The civil rights leader Rev. Martin Luther King Jr. was assassinated during a trip to Memphis to support striking sanitation workers who were protesting horrible working conditions and unequal pay. Would Harvey have told them to stop complaining and just take the money they were offered?
“The men worked long hours for low wages, with no overtime pay and no paid sick leave,” Washington Post reporter DeNeen L. Brown wrote recently in a retrospective look at the sanitation strike. “Injuries on the job could lead to their getting fired. If they didn’t work, they didn’t get paid. Most of them made 65 cents per hour.
Speaking to a crowd about the strike, King said: “You are reminding, not only Memphis, but you are reminding the nation that it is a crime for people to live in this rich nation and receive starvation wages.”
But is the battle that Mo’Nique is fighting the same as those sanitation workers or others who continue to protest for pay equity? Should we even care that two wealthy people are bickering about what integrity is worth?
Yes, and no.
Clearly Mo’Nique is much better off financially than most workers in the United States, but she shouldn’t be scolded like a child for protesting for pay equity or asking to be compensated when she’s pushing a film from which others have made millions.
Mo’Nique lives in a world of seven-figure numbers that we mere wage-earning mortals may not identify with, but she stands for a lot of people who put their livelihood on the line to demand what is right and fair at all income levels.
Color of Money question of the week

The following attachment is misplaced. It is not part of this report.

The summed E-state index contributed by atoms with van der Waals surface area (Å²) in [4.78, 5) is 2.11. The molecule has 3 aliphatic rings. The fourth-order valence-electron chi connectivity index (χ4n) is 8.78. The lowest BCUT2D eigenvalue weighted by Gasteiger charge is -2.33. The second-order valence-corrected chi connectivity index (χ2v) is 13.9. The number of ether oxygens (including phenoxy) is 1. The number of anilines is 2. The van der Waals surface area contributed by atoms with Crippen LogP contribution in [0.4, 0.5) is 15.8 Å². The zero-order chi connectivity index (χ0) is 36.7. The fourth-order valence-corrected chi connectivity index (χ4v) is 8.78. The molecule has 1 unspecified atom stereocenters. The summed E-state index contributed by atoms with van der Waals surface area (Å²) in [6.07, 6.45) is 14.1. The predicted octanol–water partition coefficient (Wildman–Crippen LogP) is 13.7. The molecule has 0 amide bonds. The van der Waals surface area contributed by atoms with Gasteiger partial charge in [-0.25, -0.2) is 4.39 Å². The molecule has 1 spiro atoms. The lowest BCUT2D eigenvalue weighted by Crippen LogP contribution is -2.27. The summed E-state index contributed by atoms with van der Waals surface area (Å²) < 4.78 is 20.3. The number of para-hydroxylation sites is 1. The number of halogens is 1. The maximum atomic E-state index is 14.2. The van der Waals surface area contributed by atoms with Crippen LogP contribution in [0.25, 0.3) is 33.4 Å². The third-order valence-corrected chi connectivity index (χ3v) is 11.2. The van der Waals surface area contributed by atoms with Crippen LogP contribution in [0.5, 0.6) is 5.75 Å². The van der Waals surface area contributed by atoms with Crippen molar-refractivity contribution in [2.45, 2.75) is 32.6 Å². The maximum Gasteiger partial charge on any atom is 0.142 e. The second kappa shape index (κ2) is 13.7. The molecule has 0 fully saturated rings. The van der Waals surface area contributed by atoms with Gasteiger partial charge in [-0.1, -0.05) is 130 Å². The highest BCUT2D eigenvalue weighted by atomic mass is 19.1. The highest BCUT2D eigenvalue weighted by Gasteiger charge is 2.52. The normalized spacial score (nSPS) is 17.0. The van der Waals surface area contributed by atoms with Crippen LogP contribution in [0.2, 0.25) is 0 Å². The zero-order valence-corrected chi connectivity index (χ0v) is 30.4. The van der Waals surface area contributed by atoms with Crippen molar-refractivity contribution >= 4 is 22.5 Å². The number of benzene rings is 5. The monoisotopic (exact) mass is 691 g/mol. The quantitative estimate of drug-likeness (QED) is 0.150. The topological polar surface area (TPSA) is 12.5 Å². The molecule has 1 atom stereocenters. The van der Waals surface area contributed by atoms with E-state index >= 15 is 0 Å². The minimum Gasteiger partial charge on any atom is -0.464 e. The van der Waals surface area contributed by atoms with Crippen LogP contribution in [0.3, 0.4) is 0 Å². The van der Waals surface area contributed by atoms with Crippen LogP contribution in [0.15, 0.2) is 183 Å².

Even though it’s costing her money, is Mo’Nique right to openly protest her pay disparity? What do you think about this debate? Send your comments to firstname.lastname@example.org. Please include your name, city and state. In the subject line, put “What’s Your Integrity Worth?”
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What are your thoughts on payday loans?
The Consumer Financial Protection Bureau has proposed pulling back on rules for payday and car-title loans, as well as other small-dollar forms of credit.
Under the Obama administration, the CFPB issued a new rule that would require lenders to make sure borrowers have the means to repay their loans. The rule was set to take effect Aug. 19.
But now, under Republican leadership, the CFPB has favored more lenient rules for lenders offering payday loans, which often trap borrowers into a cycle of debt.
The CFPB has opened up a comment period on the new proposed rule on payday, vehicle title and certain high-cost installment loans. Comments are due by May 15. Here’s how to submit your views:
Electronic: https://www.regulations.gov/document?D=CFPB-2019-0006-0001. Follow the instructions for submitting comments. To see comments from others under “Docket Information” look for related comments and then click the “view all” link.
Email: 2019-NPRM-PaydayReconsideration@cfpb.gov. Include Docket No. CFPB-2019-0006 or RIN 3170-AA80 in the subject line of the message.
Mail/Hand Delivery/Courier: Comment Intake, Bureau of Consumer Financial Protection, 1700 G Street NW, Washington, D.C. 20552.